3 More Mistakes Rookies Make In PowerPoint

October 29, 2013

Several weeks ago, I shared several mistakes rookies make when making presentations in PowerPoint.   I had come up with such a long list that I decided to write another post.   Here are 3 MORE mistakes people make in PowerPoint presentations.  

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1.  Clashing Colors

Have you ever noticed that PowerPoint has beautiful, COORDINATING color schemes?   They are their for a reason.  They have proven themselves to be pleasing to most people's eyes.   Your color schemes (text and background) should somewhat resemble one of these color schemes.   You can certainly change yours up to match your logo or company colors (we certainly did), but let's not stray too far.   If your logo's colors are out in left field somewhere (like hunter orange, black and camo), well, it might be time to revisit a new company image too, but that's best left for another time.  

2. Slide Transitions/Animations

While I mentioned that you shouldn't necessarily share ALL your text at once (causing people to jump ahead and anticipate what you will say next), you also should avoid unnecessary slide transitions and animations.   By all means, have bullet points appear one at a time as you click the mouse.   But each slide should not swoop in from...somewhere, I guess, nor should it fade in like a bad 1970's sci-fi special effect.    And lets avoid sprinkle in text transitions at all costs.  It slows down readability and causes your audience to spend more time looking at your presentation than listening to what you are saying.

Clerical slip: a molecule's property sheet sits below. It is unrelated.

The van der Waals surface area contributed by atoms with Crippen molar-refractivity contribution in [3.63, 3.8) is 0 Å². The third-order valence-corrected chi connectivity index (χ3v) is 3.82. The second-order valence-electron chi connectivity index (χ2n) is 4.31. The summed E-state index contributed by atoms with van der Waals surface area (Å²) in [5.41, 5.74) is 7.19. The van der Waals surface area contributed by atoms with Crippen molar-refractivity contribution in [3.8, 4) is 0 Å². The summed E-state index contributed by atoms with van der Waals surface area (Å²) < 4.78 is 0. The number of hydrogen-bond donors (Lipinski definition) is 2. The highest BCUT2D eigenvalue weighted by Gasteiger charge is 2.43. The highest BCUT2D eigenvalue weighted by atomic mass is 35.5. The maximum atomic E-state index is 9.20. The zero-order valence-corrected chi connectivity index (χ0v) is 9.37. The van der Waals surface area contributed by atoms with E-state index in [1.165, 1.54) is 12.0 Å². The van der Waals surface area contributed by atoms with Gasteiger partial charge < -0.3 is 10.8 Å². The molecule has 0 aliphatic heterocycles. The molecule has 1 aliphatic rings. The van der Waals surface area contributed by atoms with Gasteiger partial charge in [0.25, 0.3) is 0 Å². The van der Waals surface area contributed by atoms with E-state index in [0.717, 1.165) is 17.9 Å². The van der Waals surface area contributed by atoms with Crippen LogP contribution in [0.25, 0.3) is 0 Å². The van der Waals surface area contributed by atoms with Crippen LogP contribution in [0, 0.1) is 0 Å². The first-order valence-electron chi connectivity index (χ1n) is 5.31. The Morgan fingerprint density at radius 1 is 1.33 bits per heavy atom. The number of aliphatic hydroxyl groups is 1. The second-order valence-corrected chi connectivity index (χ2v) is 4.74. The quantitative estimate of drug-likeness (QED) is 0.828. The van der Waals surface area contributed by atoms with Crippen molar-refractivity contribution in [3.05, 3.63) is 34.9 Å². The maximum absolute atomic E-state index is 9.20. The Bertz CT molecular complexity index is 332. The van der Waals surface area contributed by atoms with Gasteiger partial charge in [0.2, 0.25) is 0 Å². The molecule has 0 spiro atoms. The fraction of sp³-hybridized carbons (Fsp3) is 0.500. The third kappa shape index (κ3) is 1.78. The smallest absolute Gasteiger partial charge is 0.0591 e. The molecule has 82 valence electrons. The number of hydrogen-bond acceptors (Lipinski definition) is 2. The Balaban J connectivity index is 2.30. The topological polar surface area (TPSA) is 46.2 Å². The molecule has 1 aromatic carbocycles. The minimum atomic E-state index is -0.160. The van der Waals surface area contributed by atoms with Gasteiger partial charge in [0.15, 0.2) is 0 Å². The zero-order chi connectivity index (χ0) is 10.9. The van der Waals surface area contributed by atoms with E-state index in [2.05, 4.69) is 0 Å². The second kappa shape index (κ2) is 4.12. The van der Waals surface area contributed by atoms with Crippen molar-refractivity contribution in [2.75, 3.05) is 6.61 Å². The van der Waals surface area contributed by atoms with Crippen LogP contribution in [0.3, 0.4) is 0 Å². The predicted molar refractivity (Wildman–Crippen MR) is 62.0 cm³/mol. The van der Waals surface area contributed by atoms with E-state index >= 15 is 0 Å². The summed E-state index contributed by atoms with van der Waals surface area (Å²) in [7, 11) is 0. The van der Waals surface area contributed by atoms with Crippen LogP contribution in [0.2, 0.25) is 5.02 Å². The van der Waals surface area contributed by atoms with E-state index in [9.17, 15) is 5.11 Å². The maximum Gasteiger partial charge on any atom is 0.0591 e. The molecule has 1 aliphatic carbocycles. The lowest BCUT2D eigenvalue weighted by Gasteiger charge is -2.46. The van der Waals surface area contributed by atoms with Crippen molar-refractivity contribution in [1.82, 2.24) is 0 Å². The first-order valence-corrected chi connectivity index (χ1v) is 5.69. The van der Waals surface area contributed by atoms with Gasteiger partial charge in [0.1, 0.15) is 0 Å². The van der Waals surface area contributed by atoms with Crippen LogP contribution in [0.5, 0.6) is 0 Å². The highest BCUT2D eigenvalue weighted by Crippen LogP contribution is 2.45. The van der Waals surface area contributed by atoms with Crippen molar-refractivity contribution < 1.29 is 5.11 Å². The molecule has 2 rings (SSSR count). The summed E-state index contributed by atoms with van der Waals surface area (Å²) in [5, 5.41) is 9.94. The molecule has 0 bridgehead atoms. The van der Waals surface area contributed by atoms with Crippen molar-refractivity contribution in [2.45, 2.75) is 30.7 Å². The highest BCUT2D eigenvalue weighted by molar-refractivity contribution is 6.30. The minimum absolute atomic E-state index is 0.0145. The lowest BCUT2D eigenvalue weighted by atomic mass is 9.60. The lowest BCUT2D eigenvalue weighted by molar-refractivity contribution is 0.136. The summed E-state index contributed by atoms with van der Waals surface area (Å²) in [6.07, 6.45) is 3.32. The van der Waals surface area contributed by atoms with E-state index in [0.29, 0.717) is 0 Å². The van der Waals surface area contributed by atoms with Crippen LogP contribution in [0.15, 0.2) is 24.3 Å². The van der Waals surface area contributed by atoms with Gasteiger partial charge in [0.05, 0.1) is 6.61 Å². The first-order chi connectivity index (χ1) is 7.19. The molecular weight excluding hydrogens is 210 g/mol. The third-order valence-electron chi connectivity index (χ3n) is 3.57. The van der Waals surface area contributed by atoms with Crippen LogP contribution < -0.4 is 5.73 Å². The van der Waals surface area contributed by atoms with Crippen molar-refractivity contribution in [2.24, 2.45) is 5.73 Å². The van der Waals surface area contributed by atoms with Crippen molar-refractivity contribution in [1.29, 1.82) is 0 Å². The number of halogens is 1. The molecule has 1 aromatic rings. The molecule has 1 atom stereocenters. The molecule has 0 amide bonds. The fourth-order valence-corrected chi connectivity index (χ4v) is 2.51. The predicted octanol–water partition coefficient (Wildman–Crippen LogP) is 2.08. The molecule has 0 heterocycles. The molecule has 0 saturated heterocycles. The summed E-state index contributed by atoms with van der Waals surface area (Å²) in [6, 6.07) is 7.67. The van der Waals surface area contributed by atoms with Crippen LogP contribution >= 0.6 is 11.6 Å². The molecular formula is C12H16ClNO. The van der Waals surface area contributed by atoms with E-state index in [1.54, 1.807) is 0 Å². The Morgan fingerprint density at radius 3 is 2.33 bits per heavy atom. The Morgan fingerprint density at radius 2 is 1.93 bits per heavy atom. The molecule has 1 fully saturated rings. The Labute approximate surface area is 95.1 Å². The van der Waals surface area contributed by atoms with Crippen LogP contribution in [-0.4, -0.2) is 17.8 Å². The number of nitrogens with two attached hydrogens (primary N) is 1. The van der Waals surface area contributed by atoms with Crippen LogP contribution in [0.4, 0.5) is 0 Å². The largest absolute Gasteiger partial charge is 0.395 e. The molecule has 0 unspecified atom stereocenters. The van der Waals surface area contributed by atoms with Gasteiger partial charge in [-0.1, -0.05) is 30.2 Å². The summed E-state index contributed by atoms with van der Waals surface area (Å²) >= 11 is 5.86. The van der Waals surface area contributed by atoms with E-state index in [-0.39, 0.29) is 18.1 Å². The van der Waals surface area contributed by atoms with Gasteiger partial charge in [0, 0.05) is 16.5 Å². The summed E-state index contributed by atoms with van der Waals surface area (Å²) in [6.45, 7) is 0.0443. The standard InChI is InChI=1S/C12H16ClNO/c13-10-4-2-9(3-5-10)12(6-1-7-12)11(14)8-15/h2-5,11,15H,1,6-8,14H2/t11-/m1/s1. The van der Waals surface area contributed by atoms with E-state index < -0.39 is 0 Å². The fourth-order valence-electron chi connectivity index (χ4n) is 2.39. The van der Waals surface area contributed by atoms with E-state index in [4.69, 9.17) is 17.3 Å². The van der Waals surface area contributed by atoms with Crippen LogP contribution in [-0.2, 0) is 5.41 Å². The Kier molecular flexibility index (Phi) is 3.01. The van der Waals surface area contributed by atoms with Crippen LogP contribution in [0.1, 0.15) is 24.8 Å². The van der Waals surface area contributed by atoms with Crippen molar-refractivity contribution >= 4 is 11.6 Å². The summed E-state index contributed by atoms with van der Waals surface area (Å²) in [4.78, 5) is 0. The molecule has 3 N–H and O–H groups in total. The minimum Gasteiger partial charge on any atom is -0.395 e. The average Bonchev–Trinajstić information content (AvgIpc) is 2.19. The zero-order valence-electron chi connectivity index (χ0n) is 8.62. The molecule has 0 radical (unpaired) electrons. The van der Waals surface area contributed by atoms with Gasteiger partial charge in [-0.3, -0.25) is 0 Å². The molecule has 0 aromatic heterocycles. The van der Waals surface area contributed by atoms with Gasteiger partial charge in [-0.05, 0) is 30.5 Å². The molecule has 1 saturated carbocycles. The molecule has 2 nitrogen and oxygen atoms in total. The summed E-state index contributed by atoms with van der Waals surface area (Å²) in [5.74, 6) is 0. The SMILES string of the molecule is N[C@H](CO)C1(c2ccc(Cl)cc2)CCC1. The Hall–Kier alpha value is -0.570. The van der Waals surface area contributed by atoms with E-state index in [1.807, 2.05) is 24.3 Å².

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3. Take Home Message

Many times presenters just wrap up with something like, "...and that's my presentation on TOPIC today.  I hope you enjoyed it.  Does everyone have any questions?"   Which is ok, I guess.   But if you are going into the topic and trying to make yourself look like an expert, it would be awesome to leave them with a summary of what you discussed and remind them of your expertise.  While it's no place for a hard sell, it IS good to remind them that you specialize in the topic and that you earn your living by helping with it.   The last thing they hear is that you do what you do and can help them if they need it.   Which is much better than them just remembering that they went to some seminar about that last year.  Right?  

What is the best PowerPoint tip you ever received?

 Jen Steed writes about technology, travel and more.  You can find her writing for various online and print publications.  To talk to Jen or see all of her articles as they are published, you can follow Jen on .